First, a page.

A reaction environment modulation strategy was employed to promote the H2 production over plasmonic Au/semiconductor composites. It is shown that the fast consumption of the holes in plasmonic Au nanoparticles by methanol in alkaline reaction environment remarkably increases H2 generation rate under visible light. The photocatalytic reaction is mainly driven by the interband transition of plasmonic Au nanoparticles, and the apparent quantum efficiency of plasmon-assisted H2 production at pH 14 reaches 6% at 420 nm. The reaction environment control provides a simple and effective way for the highly efficient solar fuel production from biomass reforming through plasmonic photocatalysis in future.

Photocatalysis is a green technology for solar-to-chemical energy conversion. In general, the photocatalytic performance can be improved through two approaches. The first one is to improve the materials by means of energy band engineering, morphology control, construction of heterojunctions, modification of cocatalysts, etc.1–5 Another alternative is the modulation of the reaction environment to enhance the photocatalytic performance, by which the surface properties of photocatalysts or the reaction pathways can be controlled.6–8 Photocatalytic H2 production is an important subject in solar fuel production. Of particular interest in the recent years is to use the alkaline environment to realize highly efficient H2 production in aqueous system containing alcohol (as sacrificial reagent) over conventional oxide or sulfide semiconductors under visible light.6,7 This reaction involves the photooxidation of alcohols by the valence band holes and the photoreduction of protons by conduction band electrons. The enhanced photocatalytic H2 production in alkaline environment is generally considered to benefit from the non-Nernstian dependence of the band edges shift of semiconductors on the pH of reaction system (i.e., slope ≠ − 0.059 V/pH).6,7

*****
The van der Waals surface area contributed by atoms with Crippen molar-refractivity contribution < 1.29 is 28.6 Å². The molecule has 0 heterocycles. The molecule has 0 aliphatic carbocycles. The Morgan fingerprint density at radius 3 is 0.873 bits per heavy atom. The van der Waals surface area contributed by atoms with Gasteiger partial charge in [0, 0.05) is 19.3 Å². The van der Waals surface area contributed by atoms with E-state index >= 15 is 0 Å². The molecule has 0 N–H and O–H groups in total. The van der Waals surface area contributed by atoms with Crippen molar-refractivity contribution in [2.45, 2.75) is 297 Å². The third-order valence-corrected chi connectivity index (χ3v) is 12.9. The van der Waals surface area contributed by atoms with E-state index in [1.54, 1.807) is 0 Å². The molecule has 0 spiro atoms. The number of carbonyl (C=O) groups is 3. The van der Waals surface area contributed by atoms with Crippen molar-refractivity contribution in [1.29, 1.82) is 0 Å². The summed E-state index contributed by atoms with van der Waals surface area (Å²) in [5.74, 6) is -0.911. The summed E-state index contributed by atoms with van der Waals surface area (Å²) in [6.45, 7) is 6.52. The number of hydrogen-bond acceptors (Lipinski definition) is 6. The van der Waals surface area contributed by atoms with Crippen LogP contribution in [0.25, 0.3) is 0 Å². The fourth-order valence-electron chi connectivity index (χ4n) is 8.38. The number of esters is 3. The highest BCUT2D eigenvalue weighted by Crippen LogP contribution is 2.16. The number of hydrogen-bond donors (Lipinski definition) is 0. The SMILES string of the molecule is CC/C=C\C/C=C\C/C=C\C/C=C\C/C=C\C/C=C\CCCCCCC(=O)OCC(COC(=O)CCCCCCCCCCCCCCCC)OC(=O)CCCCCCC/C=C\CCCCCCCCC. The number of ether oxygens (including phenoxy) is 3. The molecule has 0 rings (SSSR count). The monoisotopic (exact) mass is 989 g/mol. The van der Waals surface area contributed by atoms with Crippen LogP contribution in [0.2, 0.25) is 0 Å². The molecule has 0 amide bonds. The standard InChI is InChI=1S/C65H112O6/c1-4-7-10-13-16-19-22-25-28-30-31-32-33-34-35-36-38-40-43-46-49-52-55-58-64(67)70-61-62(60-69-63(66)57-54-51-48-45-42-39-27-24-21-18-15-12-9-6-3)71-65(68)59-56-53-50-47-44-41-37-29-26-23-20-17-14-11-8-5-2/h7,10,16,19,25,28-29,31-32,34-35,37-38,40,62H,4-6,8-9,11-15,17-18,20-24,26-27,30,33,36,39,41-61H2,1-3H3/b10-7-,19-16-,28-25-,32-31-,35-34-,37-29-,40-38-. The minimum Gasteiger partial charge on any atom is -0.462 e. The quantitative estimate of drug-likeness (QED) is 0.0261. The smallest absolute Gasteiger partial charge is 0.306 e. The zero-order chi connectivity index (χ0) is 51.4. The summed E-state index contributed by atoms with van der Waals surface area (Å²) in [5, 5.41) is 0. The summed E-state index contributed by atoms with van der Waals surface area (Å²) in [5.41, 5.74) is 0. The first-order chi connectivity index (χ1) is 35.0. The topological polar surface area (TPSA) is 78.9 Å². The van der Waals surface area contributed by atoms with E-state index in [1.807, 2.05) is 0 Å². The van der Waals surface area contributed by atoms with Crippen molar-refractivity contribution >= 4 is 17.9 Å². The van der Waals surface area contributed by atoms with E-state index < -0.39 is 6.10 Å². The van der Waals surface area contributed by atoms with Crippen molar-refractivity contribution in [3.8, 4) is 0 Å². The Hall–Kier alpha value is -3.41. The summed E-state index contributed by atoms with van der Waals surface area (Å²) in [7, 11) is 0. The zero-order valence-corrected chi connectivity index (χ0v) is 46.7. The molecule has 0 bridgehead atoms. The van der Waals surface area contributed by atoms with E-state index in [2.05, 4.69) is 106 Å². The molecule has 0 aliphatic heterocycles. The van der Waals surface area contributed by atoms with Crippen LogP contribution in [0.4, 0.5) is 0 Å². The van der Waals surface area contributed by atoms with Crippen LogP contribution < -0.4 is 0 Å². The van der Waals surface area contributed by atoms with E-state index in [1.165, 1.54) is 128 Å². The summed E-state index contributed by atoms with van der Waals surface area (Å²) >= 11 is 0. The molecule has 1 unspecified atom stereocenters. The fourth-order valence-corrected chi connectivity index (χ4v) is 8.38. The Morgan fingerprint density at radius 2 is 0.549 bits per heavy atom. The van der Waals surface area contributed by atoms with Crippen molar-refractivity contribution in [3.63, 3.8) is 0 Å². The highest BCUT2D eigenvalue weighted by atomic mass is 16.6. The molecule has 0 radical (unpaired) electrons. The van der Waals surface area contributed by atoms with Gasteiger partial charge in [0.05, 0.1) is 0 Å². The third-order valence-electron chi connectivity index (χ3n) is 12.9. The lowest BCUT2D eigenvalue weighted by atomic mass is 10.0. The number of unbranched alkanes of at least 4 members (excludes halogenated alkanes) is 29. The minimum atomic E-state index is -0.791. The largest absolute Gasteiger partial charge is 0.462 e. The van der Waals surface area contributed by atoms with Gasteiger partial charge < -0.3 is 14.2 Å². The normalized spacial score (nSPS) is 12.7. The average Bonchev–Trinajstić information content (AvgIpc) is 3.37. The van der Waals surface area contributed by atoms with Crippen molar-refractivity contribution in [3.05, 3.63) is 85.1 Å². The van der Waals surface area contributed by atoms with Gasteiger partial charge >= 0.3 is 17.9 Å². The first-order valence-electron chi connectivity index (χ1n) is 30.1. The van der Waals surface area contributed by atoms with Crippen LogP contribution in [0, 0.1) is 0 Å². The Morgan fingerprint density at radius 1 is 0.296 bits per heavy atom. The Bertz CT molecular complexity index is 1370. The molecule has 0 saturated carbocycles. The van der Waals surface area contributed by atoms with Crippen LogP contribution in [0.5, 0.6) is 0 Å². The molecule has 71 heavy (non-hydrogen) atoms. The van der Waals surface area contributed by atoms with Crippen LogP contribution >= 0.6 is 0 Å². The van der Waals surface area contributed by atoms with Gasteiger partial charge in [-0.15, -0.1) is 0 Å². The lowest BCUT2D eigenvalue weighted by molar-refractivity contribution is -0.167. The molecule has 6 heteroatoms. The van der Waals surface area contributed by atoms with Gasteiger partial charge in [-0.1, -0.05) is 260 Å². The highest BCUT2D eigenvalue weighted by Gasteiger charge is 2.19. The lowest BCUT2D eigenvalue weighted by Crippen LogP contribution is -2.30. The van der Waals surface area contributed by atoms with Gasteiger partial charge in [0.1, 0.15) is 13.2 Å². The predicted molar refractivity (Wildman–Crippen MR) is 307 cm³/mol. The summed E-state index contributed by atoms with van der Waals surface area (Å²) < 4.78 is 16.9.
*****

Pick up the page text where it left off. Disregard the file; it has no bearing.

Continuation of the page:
Plasmonic photocatalysis is the cutting-edge research field of visible-light photocatalysis and has found extensive applications in H2 production, environmental remediation, and organic transformation in the past few years.9–15 The redox ability of plasmonic photocatalysts originates from the surface plasmon resonance (SPR).13 Au nanoparticles (NPs) are the most popular and widely used visible-light harvesting plasmonic photocatalysts up to now. The lifetime of the hot electrons in the SPR process of Au NPs is very short (in the time scale of 10−3 ns).16,17 Therefore, plasmonic Au NPs are often used in conjunction with a semiconductor (such as TiO2). The ultrafast hot electron injection from Au NPs to semiconductor can effectively extend the lifetime of the hot electrons (into the time scale of 100 ns) to favor the photocatalytic reactions.16,18,19 On the basis of the current understanding of electron transfer mechanism in plasmonic photocatalysis,19,20 the redox process of H2 production through plasmonic photocatalysis can be schematically shown in Figure 1. Although plasmonic photocatalysis provides an alternative approach for visible-light H2 production, the performance is still far less satisfactory when compared with the achievements of conventional semiconductor photocatalysis.21,22 This is basically because the lifetimes of hot electrons through SPR excitation in Au NPs or Au/TiO2 system are still much shorter than that of the exited charge-carriers in semiconductors (e.g., TiO2>103 ns),23 implying that the recombination of e/h+ in plasmonic Au NPs is much more frequent than semiconductors. Therefore, to suppress the recombination of hot electrons and holes in Au NPs is crucial to enhance the efficiency of plasmonic photocatalysts.

FIG. 1.

Schematic process of H2 production through plasmonic photocatalysis.

FIG. 1.

Schematic process of H2 production through plasmonic photocatalysis.

Close modal

Herein, the alkaline environment is employed to enhance the H2 production over plasmonic Au/TiO2 photocatalyst. This work was inspired by the growing awareness of the vital role of an alkaline environment for noble metal Au as well as Pt and Pd in showing their excellent electrocatalytic alcohol oxidation performance.24–30 Among these noble metal electrocatalysts, Au is a lucky one having photocatalytic performance because of its distinctive SPR effect. It is reasonable that the mechanism of electrocatalytic redox reaction over Au can provide inspiring knowledge to Au-based plasmonic photocatalysis. This is essentially determined by the identical physical nature in both processes, that is, the former process is driven by the externally applied bias and the latter is driven by the photovoltaic effect of exited Au SPR. In this work, plasmonic photocatalysis successfully drew the lessons from electrocatalytic methanol oxidation mechanism to improve the plasmon-assisted H2 production over Au/TiO2 photocatalysts. It is proposed that, in alkaline reaction system, the fast consumption of the holes in plasmonic Au NPs by methanol effectively suppresses the recombination of hot electrons and holes, leading to enhanced H2 production and the high apparent quantum efficiency (AQE).